The feeling of disconnect– of characters who say they’re in conflict, but don’t have many real conflicts, of tonally diverse elements patched together into a loose quilt, of characters that don’t cohere and are just around to snipe in jokes– extends throughout every aspect of Men In Black: International, but it’s most prominent in the editing, which often feels as though entire scenes are missing, as if F. Gary Gray (Straight Outta Compton, The Fate of the Furious) hoped no person would notice provided that things moved fast enough. The story often feels choppy, for instance when the MIB first approach Molly’s parents about the alien they’ve confronted, then make no effort to corral it before Neuralyzing them and leaving, or when H appears to teleport from a meeting to being asleep at his desk.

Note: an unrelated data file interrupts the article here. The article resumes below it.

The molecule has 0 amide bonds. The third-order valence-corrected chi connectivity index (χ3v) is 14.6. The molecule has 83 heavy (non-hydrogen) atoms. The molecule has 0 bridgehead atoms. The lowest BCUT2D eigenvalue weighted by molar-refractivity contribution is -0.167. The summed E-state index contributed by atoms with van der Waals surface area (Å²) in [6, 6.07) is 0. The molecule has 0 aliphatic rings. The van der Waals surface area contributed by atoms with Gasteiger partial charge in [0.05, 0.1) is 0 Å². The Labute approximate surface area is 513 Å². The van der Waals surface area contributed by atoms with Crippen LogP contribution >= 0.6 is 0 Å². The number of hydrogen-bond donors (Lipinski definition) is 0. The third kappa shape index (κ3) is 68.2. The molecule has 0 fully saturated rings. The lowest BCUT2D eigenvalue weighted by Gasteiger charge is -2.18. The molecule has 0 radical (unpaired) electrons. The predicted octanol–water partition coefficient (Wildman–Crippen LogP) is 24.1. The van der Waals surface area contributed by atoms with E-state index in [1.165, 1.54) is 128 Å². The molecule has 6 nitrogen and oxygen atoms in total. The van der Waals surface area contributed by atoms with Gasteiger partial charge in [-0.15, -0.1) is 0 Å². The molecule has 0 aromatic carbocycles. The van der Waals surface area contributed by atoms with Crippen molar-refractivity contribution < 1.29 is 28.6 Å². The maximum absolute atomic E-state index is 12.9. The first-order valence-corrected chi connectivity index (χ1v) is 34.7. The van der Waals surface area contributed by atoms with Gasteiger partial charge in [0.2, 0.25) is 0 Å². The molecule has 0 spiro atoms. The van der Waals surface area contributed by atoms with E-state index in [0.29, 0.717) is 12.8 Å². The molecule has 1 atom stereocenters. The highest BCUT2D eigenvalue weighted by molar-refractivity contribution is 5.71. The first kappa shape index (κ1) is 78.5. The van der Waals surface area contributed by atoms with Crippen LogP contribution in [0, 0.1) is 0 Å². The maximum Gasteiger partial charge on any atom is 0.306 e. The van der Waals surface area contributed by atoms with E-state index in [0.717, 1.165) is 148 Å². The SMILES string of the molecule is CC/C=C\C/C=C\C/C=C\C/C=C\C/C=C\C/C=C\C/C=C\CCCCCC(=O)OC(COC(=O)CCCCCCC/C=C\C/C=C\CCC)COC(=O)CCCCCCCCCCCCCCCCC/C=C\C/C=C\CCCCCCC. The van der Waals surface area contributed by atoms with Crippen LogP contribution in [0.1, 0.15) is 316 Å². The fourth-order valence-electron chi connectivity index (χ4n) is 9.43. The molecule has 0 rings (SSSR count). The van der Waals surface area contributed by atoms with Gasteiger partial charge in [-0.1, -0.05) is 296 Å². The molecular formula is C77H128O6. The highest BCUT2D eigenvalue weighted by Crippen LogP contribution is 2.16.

There are similarly some big questions around the larger plot, involving the history between H and London branch head High T (Liam Neeson), the suggestion that their department has a mole, and the tensions between Agent C (Rafe Spall) and H. The majority of people who know basic cinematic conventions will see all of MIB: I’s twists coming, then spin out a series of “But if that holds true, this makes no sense any more” conjectures.